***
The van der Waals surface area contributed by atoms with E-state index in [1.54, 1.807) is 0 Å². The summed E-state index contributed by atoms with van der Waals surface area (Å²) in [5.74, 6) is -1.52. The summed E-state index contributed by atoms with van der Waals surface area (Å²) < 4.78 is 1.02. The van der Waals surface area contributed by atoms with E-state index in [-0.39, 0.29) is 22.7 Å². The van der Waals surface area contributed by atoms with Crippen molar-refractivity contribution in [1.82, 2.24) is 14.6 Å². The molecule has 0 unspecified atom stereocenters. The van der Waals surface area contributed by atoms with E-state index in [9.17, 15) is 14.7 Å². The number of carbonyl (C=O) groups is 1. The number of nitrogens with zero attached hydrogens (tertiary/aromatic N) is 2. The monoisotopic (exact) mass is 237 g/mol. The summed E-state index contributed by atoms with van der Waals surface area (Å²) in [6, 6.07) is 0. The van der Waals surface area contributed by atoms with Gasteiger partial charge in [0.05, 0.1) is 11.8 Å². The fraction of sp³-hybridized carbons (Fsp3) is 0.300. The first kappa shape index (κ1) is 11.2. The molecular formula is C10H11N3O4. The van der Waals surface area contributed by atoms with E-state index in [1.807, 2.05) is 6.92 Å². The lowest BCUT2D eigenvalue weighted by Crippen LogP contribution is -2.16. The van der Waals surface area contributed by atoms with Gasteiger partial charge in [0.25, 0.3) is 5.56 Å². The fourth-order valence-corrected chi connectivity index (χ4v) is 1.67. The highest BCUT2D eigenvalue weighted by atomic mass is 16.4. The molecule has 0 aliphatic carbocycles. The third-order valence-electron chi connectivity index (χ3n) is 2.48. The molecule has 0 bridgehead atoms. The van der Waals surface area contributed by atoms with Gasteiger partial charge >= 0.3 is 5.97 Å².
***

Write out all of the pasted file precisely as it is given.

The van der Waals surface area contributed by atoms with E-state index in [1.54, 1.807) is 0 Å². The summed E-state index contributed by atoms with van der Waals surface area (Å²) in [5.74, 6) is -1.52. The summed E-state index contributed by atoms with van der Waals surface area (Å²) < 4.78 is 1.02. The van der Waals surface area contributed by atoms with E-state index in [-0.39, 0.29) is 22.7 Å². The van der Waals surface area contributed by atoms with Crippen molar-refractivity contribution in [1.82, 2.24) is 14.6 Å². The molecule has 0 unspecified atom stereocenters. The van der Waals surface area contributed by atoms with E-state index in [9.17, 15) is 14.7 Å². The number of carbonyl (C=O) groups is 1. The number of nitrogens with zero attached hydrogens (tertiary/aromatic N) is 2. The monoisotopic (exact) mass is 237 g/mol. The summed E-state index contributed by atoms with van der Waals surface area (Å²) in [6, 6.07) is 0. The van der Waals surface area contributed by atoms with Gasteiger partial charge in [0.05, 0.1) is 11.8 Å². The fraction of sp³-hybridized carbons (Fsp3) is 0.300. The first kappa shape index (κ1) is 11.2. The molecular formula is C10H11N3O4. The van der Waals surface area contributed by atoms with E-state index in [1.807, 2.05) is 6.92 Å². The lowest BCUT2D eigenvalue weighted by Crippen LogP contribution is -2.16. The van der Waals surface area contributed by atoms with Gasteiger partial charge in [0.25, 0.3) is 5.56 Å². The fourth-order valence-corrected chi connectivity index (χ4v) is 1.67. The highest BCUT2D eigenvalue weighted by atomic mass is 16.4. The molecule has 0 aliphatic carbocycles. The third-order valence-electron chi connectivity index (χ3n) is 2.48. The molecule has 0 bridgehead atoms. The van der Waals surface area contributed by atoms with Gasteiger partial charge >= 0.3 is 5.97 Å².